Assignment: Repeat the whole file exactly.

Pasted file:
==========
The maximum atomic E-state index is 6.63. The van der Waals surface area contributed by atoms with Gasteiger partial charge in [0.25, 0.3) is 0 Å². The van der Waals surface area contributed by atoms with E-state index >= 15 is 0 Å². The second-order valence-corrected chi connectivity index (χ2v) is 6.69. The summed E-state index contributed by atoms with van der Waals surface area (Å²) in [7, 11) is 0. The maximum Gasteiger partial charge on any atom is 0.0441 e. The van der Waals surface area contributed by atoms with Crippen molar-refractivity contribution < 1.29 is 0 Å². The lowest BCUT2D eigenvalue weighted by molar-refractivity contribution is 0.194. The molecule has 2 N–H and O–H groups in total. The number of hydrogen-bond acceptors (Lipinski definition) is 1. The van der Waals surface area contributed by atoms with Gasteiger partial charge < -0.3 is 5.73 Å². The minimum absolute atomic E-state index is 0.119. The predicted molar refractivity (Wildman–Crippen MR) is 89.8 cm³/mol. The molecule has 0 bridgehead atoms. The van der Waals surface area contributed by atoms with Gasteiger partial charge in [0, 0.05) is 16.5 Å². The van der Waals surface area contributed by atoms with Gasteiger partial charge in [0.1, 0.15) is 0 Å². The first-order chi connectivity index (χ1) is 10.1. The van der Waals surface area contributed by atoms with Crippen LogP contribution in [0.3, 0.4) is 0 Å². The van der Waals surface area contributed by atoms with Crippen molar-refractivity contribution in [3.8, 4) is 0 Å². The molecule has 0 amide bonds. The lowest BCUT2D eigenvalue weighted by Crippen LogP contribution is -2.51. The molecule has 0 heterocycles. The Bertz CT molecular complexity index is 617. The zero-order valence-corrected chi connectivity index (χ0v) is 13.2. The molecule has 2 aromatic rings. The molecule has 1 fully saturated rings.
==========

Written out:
The maximum atomic E-state index is 6.63. The van der Waals surface area contributed by atoms with Gasteiger partial charge in [0.25, 0.3) is 0 Å². The van der Waals surface area contributed by atoms with E-state index >= 15 is 0 Å². The second-order valence-corrected chi connectivity index (χ2v) is 6.69. The summed E-state index contributed by atoms with van der Waals surface area (Å²) in [7, 11) is 0. The maximum Gasteiger partial charge on any atom is 0.0441 e. The van der Waals surface area contributed by atoms with Crippen molar-refractivity contribution < 1.29 is 0 Å². The lowest BCUT2D eigenvalue weighted by molar-refractivity contribution is 0.194. The molecule has 2 N–H and O–H groups in total. The number of hydrogen-bond acceptors (Lipinski definition) is 1. The van der Waals surface area contributed by atoms with Gasteiger partial charge < -0.3 is 5.73 Å². The minimum absolute atomic E-state index is 0.119. The predicted molar refractivity (Wildman–Crippen MR) is 89.8 cm³/mol. The molecule has 0 bridgehead atoms. The van der Waals surface area contributed by atoms with Gasteiger partial charge in [0, 0.05) is 16.5 Å². The van der Waals surface area contributed by atoms with Gasteiger partial charge in [0.1, 0.15) is 0 Å². The first-order chi connectivity index (χ1) is 10.1. The van der Waals surface area contributed by atoms with Crippen LogP contribution in [0.3, 0.4) is 0 Å². The van der Waals surface area contributed by atoms with Crippen molar-refractivity contribution in [3.8, 4) is 0 Å². The molecule has 0 amide bonds. The lowest BCUT2D eigenvalue weighted by Crippen LogP contribution is -2.51. The molecule has 0 heterocycles. The Bertz CT molecular complexity index is 617. The zero-order valence-corrected chi connectivity index (χ0v) is 13.2. The molecule has 2 aromatic rings. The molecule has 1 fully saturated rings.